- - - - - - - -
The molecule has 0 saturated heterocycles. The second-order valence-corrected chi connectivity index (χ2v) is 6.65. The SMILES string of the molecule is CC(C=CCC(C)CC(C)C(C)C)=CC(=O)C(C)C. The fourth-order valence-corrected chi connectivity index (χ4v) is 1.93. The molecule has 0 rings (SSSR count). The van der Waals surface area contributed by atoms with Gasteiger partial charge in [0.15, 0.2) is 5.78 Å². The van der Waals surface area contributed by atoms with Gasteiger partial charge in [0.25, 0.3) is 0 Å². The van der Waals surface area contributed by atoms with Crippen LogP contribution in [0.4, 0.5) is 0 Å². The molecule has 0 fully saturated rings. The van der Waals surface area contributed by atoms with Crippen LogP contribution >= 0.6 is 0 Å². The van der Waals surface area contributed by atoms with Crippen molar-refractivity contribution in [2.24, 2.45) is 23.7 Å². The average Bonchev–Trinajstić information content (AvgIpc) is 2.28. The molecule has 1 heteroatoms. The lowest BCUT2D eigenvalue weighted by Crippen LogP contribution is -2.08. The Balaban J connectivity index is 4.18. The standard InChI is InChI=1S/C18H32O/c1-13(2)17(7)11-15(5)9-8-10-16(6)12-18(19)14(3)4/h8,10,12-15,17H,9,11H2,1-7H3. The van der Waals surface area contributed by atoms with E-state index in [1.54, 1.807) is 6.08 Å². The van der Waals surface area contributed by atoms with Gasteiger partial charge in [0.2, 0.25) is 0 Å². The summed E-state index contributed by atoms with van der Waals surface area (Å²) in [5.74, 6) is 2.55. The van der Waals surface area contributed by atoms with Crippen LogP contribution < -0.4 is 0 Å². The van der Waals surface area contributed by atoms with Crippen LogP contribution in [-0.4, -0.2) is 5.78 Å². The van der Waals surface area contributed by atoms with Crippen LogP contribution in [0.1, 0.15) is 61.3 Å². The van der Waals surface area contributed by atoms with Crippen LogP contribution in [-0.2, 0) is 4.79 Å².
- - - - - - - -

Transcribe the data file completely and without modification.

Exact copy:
The molecule has 0 saturated heterocycles. The second-order valence-corrected chi connectivity index (χ2v) is 6.65. The SMILES string of the molecule is CC(C=CCC(C)CC(C)C(C)C)=CC(=O)C(C)C. The fourth-order valence-corrected chi connectivity index (χ4v) is 1.93. The molecule has 0 rings (SSSR count). The van der Waals surface area contributed by atoms with Gasteiger partial charge in [0.15, 0.2) is 5.78 Å². The van der Waals surface area contributed by atoms with Gasteiger partial charge in [0.25, 0.3) is 0 Å². The van der Waals surface area contributed by atoms with Crippen LogP contribution in [0.4, 0.5) is 0 Å². The molecule has 0 fully saturated rings. The van der Waals surface area contributed by atoms with Crippen LogP contribution >= 0.6 is 0 Å². The van der Waals surface area contributed by atoms with Crippen molar-refractivity contribution in [2.24, 2.45) is 23.7 Å². The average Bonchev–Trinajstić information content (AvgIpc) is 2.28. The molecule has 1 heteroatoms. The lowest BCUT2D eigenvalue weighted by Crippen LogP contribution is -2.08. The Balaban J connectivity index is 4.18. The standard InChI is InChI=1S/C18H32O/c1-13(2)17(7)11-15(5)9-8-10-16(6)12-18(19)14(3)4/h8,10,12-15,17H,9,11H2,1-7H3. The van der Waals surface area contributed by atoms with E-state index in [1.54, 1.807) is 6.08 Å². The van der Waals surface area contributed by atoms with Gasteiger partial charge in [0.2, 0.25) is 0 Å². The summed E-state index contributed by atoms with van der Waals surface area (Å²) in [5.74, 6) is 2.55. The van der Waals surface area contributed by atoms with Crippen LogP contribution < -0.4 is 0 Å². The van der Waals surface area contributed by atoms with Crippen LogP contribution in [-0.4, -0.2) is 5.78 Å². The van der Waals surface area contributed by atoms with Crippen LogP contribution in [0.1, 0.15) is 61.3 Å². The van der Waals surface area contributed by atoms with Crippen LogP contribution in [-0.2, 0) is 4.79 Å².